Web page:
Monday, September 3, 2012

Widow of Saunders Creek by Tracey Bateman

The Ozark mountain setting for The Widow of Saunders Creek by Tracey Bateman caught my attention and I was ready for an all-American down home story.  What I got was a romance with way too much emphasis on the "spirit" presence for my tastes.  Young widow Corrie has inherited her deceased husband's grandparents' house near Saunders Creek.  Still devastated by his death in Iraq, she decides to remodel the house partly because she believes moving there will bring her closer to Jarod.  She begins to believe that the unusual occurrences such as doors slamming and the sounds of footsteps when no one is present are indications that her husband has not left her.

When she learns some of Jarod's extended family believe in the healing arts and others actually practice witchcraft, she feels torn.  Her Christian upbringing, despite her adult laxity, never addressed spirits.  And Eli, Jarod's cousin, who you will quickly target as the love interest, warns Corrie spirits can and do represent evil.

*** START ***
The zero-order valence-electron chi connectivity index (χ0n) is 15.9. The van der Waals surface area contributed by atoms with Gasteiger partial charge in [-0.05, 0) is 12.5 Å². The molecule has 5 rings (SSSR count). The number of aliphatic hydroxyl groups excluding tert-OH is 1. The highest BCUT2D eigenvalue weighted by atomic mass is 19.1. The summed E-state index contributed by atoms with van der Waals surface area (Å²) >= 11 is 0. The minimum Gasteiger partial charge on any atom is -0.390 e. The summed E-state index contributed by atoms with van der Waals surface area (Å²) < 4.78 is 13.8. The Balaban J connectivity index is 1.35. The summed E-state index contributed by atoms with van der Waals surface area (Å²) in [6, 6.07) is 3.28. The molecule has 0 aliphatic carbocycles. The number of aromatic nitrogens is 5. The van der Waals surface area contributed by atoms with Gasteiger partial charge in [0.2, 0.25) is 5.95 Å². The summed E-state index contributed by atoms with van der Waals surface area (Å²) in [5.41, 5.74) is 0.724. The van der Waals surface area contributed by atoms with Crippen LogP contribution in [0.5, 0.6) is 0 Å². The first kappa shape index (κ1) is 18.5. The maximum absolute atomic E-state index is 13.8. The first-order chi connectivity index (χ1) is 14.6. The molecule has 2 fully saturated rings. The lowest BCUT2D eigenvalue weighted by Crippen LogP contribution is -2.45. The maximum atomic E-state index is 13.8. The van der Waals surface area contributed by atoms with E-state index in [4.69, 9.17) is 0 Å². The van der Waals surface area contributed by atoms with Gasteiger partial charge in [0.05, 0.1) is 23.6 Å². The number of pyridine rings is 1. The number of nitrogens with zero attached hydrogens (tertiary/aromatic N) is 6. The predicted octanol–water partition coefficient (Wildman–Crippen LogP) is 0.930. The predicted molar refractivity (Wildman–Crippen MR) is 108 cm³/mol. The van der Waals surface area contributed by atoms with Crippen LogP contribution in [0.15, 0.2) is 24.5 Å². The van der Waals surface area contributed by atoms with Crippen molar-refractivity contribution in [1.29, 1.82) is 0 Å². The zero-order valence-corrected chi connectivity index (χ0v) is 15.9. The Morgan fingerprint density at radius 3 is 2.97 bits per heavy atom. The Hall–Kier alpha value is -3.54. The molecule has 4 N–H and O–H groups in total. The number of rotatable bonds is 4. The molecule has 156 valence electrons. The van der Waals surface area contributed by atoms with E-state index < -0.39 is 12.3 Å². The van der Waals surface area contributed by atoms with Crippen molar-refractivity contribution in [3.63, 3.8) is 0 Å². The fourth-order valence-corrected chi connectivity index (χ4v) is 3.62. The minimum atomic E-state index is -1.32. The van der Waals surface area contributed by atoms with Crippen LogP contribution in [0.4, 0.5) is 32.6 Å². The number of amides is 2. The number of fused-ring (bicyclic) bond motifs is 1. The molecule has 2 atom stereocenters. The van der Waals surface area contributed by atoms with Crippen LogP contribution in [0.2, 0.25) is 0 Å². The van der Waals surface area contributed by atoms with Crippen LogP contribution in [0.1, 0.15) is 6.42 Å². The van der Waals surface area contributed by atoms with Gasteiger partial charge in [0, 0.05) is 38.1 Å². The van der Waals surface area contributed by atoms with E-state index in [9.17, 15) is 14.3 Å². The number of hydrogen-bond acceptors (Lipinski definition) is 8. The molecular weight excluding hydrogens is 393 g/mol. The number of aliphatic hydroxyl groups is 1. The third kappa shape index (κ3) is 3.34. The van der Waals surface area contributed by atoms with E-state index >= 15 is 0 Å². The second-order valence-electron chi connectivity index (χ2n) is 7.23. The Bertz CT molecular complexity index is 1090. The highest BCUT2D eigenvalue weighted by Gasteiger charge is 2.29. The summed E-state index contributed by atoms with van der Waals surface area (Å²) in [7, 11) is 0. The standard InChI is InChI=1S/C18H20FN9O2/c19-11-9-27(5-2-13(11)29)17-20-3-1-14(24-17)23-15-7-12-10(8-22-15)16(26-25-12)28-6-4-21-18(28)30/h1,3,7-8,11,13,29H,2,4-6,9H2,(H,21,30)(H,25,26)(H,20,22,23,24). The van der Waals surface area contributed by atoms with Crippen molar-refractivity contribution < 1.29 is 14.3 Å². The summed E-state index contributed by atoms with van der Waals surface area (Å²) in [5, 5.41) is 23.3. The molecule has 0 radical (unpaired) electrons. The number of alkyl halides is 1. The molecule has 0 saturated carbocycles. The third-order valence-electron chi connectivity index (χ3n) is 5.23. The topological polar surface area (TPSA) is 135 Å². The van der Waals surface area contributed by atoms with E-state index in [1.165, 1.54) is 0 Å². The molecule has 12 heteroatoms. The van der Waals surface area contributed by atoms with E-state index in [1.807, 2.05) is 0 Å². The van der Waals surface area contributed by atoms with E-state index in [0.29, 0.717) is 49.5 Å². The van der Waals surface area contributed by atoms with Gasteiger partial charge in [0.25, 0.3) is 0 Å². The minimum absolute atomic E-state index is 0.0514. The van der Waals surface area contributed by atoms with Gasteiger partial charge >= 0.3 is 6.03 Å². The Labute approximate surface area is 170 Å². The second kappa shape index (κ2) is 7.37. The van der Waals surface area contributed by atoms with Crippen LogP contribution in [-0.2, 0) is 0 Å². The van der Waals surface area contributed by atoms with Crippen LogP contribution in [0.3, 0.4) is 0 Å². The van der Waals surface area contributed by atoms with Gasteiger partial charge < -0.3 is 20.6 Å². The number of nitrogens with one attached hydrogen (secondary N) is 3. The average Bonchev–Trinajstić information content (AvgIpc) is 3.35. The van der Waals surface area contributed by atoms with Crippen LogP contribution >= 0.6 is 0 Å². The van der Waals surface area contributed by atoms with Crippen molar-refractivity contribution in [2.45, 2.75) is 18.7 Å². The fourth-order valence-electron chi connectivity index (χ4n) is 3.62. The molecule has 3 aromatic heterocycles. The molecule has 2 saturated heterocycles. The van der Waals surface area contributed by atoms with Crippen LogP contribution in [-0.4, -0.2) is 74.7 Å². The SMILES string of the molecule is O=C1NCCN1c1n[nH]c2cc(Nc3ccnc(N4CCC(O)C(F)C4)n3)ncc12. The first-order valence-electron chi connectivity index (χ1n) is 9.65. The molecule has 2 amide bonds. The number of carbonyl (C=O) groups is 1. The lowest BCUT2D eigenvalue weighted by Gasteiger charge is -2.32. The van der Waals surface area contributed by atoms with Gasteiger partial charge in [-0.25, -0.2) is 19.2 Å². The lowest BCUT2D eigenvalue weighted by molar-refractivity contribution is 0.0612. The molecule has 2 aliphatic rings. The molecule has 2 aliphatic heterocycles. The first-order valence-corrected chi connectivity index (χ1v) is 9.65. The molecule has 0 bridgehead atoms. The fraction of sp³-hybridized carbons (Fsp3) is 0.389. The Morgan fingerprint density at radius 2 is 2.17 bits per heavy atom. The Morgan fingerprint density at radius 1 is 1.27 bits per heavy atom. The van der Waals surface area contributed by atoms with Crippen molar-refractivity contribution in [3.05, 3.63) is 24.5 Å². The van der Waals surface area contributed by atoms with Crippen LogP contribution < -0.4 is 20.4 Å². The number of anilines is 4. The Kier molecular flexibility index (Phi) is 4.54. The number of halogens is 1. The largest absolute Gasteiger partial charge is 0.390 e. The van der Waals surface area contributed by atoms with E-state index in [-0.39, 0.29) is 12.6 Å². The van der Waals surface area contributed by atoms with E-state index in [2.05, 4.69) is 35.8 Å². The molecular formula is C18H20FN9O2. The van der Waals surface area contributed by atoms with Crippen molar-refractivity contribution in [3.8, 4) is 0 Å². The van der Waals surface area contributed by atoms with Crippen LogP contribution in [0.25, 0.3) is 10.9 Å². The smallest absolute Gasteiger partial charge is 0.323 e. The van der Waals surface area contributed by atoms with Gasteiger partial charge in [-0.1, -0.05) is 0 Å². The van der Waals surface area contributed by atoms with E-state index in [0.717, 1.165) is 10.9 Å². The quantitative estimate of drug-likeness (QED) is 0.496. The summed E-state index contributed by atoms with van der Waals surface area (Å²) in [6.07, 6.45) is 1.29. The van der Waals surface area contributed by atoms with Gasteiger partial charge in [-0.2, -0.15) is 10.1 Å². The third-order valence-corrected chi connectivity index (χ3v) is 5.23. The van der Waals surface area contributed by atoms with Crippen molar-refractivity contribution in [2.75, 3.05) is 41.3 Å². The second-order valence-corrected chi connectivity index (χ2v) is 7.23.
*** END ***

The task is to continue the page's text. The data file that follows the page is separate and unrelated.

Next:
In fact, he is certain what Corrie is feeling is the presence of a demon.

I would like to give this book a high recommendation for a couple reasons.  Basically, I want to like a book with a setting just miles from Branson.  Also Eli is a strong character with a good heart.  His lifelong competition with cousin Jarod who we only know as deceased is an interesting twist. There is an interesting side story of Corrie rediscovering her passion for art which she had given up for Jarod.  Unfortunately, I just felt uncomfortable with this book.  I know that the young adult market is filled with fantasy titles and contemporary plots "peopled" with characters who are werewolves, vampires, or such.  While this title is not in those camps, I see it as a Christian title book that is trying to pull in some of those readers.  Its journey into the occult-Christian battle is not as strong as say,The Exorcist, but there is a present battle, certainly generations old.

It certainly was not "my cup of tea" even if it was brewed with fresh herbs for Eli's mother's natural foods shop.

I received a review copy of this title from WaterBrook Press.  I am not required to write a positive review and all opinions are my own.

1 comment:

  1. This sounds like a different point of view. Was the 'spiritual' battle portions well written and compelling? This does not generally draw my attention but I, honestly, have not come across too many with this point of view. I'll let you know if I give it a try.

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